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Anticipatory Guidance During Pregnancy






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Anticipatory Guidance During Pregnancy. By Catherine Ramos Marin, MSN/ Ed(c ), WHCNP, RN. First Trimester (1-13 weeks). Discomforts of pregnancy (N/V, frequent urination) Increase sleep needs (8 hrs./day) Exercise (fine as long as the client is able to converse easily whle exercising)
Anticipatory Guidance During Pregnancy

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Anticipatory guidance during pregnancy l.jpgSlide 1

Anticipatory Guidance During Pregnancy

By

Catherine Ramos Marin, MSN/Ed(c), WHCNP, RN

First trimester 1 13 weeks l.jpgSlide 2

First Trimester (1-13 weeks)

  • Discomforts of pregnancy (N/V, frequent urination)

  • Increase sleep needs (8 hrs./day)

  • Exercise (fine as long as the client is able to converse easily whle exercising)

  • Work: no exposure to hazardous chemicals or toxins

  • Ingest no medication, no alcohol/drugs and to stop smoking

Second trimester 14 26 weeks l.jpgSlide 3

Second Trimester (14-26 weeks)

  • Sexual needs and desire: encourage communication b/w husband and wife

  • Regular dental check-up: maintain dental hygiene, delay radiographs and major dental work if possible (gum hypertrophy is common)

Third trimester 27 weeks to 40 weeks l.jpgSlide 4

Third Trimester (27 weeks to 40 weeks)

  • Schedule childbirth classes

  • Increase urinary frequency and dyspnea

  • Review interventions on leg cramps, nasal stuffiness, varicose veins, and constipation

  • Breastfeeding teachings

  • Choosing pediatrician and clinic

  • Nutritional needs: period of rapid fetal growth

  • Teach s/s of preterm labor

  • Teach danger signs of pre-eclampsia and eclampsia

Nutritional teachings l.jpgSlide 5

Nutritional Teachings

  • Increase intake by 300 calories above basal and activity needs

  • Increase protein by 30 gm/day

  • Increase intake of Iron (30+ mg) and folic acid (800 to 1000 mcg) through diet and supplements

  • Increase intake of Vitamin A, Vit. C and calcium through diet

Weight gain l.jpgSlide 6

Weight Gain

  • 2-4 lbs. in the 1st trimester is considered normal

  • 0.9 lb./week thereafter

  • Is normal (> 2 lbs/week may be related to pre-eclampsia: edema

  • Total weight gain during pregnancy: 25-35 lbs.

Substance abuse during pregnancy l.jpgSlide 7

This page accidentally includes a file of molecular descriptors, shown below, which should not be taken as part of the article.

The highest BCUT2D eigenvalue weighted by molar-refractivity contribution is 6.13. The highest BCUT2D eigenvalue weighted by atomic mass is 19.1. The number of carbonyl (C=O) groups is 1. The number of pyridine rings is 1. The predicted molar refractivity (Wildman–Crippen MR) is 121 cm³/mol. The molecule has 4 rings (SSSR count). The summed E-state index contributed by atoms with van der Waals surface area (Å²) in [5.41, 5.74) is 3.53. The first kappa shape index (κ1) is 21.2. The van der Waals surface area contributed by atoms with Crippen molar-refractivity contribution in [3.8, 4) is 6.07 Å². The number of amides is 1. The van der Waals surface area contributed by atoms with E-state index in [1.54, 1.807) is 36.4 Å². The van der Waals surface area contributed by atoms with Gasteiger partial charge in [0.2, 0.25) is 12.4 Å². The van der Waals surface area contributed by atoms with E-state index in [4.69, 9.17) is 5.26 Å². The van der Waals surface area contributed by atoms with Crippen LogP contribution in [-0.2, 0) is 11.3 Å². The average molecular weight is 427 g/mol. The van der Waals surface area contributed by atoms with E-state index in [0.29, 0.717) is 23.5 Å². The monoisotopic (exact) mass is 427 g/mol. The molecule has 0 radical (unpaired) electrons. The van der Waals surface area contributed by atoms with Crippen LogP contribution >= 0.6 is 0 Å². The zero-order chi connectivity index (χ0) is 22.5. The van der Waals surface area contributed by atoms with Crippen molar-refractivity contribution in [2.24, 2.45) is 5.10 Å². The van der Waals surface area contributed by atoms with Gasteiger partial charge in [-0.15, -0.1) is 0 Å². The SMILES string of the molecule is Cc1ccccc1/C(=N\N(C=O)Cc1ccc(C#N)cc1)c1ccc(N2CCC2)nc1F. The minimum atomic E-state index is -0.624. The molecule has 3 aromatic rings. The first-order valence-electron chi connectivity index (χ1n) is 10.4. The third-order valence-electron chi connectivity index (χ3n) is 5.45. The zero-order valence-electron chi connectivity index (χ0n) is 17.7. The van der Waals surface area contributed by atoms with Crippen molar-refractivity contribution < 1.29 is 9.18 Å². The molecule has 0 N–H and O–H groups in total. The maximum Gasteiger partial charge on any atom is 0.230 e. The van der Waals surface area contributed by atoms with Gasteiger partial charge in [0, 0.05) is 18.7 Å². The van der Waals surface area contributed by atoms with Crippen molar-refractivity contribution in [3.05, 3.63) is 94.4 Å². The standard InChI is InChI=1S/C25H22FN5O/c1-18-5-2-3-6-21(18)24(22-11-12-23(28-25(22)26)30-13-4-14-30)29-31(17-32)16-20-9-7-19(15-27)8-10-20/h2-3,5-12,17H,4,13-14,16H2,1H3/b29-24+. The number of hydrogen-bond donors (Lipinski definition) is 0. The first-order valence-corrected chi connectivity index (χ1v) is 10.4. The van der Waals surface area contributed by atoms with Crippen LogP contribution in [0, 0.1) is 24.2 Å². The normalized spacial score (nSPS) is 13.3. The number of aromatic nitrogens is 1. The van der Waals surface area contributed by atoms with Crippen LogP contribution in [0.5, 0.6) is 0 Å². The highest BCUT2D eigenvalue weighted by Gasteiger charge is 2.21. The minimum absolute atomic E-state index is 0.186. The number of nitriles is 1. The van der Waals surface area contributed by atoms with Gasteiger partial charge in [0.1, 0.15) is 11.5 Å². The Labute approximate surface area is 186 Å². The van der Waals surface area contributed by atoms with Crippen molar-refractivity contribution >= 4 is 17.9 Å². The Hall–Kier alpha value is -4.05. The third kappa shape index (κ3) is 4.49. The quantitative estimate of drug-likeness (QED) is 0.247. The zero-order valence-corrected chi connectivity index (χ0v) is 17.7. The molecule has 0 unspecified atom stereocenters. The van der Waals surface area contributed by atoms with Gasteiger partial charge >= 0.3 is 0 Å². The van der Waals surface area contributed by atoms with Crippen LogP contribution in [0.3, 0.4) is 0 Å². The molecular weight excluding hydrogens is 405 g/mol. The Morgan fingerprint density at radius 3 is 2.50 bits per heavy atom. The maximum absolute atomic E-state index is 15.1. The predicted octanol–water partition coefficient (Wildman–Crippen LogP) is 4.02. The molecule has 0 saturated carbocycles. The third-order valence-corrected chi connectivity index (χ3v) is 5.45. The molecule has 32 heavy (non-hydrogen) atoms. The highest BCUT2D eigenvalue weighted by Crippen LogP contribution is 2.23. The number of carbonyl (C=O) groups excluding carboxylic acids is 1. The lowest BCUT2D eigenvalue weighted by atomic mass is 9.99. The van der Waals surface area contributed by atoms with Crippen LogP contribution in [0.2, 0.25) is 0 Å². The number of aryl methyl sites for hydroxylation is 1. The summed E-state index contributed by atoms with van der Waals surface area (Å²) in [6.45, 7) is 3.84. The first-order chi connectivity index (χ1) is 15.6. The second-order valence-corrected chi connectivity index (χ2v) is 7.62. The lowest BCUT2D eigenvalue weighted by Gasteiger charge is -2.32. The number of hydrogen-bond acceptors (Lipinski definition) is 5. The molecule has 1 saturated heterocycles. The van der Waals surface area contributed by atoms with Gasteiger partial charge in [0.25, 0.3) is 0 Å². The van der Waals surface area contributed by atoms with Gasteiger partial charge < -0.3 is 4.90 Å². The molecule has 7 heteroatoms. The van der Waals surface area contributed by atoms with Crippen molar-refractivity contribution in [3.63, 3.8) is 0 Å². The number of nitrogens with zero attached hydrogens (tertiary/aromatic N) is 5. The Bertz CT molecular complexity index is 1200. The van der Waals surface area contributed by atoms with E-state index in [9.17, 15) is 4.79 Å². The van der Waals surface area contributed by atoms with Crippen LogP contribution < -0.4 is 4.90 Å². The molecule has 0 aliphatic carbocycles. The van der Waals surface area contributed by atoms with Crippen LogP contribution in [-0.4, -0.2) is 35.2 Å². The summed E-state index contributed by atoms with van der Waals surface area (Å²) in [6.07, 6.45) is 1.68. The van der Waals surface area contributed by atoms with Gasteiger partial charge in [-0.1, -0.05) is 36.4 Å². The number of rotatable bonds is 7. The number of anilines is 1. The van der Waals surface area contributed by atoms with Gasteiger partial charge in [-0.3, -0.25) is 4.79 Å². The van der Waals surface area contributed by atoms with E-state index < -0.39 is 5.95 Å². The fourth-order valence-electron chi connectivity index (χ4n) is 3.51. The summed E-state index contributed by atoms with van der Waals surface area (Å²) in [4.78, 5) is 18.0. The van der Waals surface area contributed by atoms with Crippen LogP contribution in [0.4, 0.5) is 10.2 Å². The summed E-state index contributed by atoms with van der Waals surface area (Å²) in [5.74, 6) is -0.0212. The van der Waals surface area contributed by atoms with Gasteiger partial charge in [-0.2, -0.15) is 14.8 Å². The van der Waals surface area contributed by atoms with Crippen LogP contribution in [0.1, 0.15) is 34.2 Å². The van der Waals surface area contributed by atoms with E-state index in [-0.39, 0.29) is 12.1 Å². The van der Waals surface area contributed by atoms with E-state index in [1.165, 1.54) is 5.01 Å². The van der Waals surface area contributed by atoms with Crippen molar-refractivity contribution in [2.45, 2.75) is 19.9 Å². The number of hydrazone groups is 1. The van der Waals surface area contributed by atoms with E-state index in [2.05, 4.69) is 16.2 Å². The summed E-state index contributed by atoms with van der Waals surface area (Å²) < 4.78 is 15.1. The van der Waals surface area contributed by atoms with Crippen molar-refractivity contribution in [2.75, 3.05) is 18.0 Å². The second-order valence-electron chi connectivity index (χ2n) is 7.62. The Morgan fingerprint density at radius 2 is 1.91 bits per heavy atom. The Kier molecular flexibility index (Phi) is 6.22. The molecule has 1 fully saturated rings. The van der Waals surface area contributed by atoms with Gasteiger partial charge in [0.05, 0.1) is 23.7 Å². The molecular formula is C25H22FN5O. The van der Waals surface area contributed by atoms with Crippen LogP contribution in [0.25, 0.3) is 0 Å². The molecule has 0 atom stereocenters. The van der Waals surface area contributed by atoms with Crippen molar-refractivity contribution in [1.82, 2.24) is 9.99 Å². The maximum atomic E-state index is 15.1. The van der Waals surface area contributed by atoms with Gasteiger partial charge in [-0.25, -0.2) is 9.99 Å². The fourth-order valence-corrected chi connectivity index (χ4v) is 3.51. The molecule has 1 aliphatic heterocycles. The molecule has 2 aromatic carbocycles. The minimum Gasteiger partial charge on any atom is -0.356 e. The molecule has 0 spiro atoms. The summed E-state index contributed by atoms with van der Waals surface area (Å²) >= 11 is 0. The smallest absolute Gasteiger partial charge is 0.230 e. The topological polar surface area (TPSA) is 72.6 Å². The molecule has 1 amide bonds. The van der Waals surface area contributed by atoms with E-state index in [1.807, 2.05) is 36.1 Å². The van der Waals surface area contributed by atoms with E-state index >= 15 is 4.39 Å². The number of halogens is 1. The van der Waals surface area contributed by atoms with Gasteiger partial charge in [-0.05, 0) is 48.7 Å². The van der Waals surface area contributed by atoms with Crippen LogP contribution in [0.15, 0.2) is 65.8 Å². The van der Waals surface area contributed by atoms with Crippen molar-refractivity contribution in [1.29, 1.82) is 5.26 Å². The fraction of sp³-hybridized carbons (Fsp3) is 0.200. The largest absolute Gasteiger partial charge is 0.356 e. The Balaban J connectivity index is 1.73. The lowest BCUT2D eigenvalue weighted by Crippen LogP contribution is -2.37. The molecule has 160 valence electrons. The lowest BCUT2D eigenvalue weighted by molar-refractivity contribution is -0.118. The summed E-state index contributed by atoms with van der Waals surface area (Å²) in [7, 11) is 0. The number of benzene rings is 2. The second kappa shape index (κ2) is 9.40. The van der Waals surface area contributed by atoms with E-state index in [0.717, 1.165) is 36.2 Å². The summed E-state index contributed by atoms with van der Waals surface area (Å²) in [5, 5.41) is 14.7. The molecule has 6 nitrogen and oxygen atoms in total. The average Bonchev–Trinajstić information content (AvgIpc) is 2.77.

Substance Abuse During Pregnancy

  • Smoking: low birth weight infant

  • Alcohol: fetal alcohol syndrome

  • Cocaine: preterm labor and abruptio placenta

  • Teach that teratogenic fetal effects are highest in the first trimester

Anemia during pregnancy l.jpgSlide 8

Anemia during Pregnancy

  • A decrease in the oxygen carrying capacity of blood

  • Often related to Iron deficiency and reduced dietary intake

  • Occurs in 20% of pregnant women

  • Associated with increase incidence of abortion, PTL, pre-eclampsia

Anemia l.jpgSlide 9

Anemia

  • Hgb < 11 g/dl, Hct < 37 % during 1st trimester

  • Hgb <10.5 g/dl, Hct < 35% during 2nd trimester

  • Hgb <10 g/dl, Hct < 32% during 3rd trimester

Nursing interventions l.jpgSlide 10

Nursing Interventions

  • 24 hr. dietary recall

  • Oral administration of Iron

  • Teach nutritional requirements

Oral administration of iron l.jpgSlide 11

Oral Administration of Iron

  • Best absorbed on an empty stomach

  • Taken with Vit. C such as OJ to increase absorption

  • Take in the evening if problem exist w/ morning sickness

  • Stools will turn dark green to black

  • Lab values should be checked for increased reticulocytes and rising Hgb and Hct

Teenage adolescent pregnancy l.jpgSlide 12

Teenage Adolescent Pregnancy

  • Pregnancy at age 19 or younger

  • Highly associated with anemia, pre-eclampsia, CPD, STDs, IUGR, and ineffective parenting

  • Assess: Nutritional status (24 hr. diet recall), attitude toward pregnancy and becoming a mother, social support system (family, spouse, BF, friends), domestic violence, peer activities (smoking, drugs, alcohol), economic status, educational status, access to prenatal care


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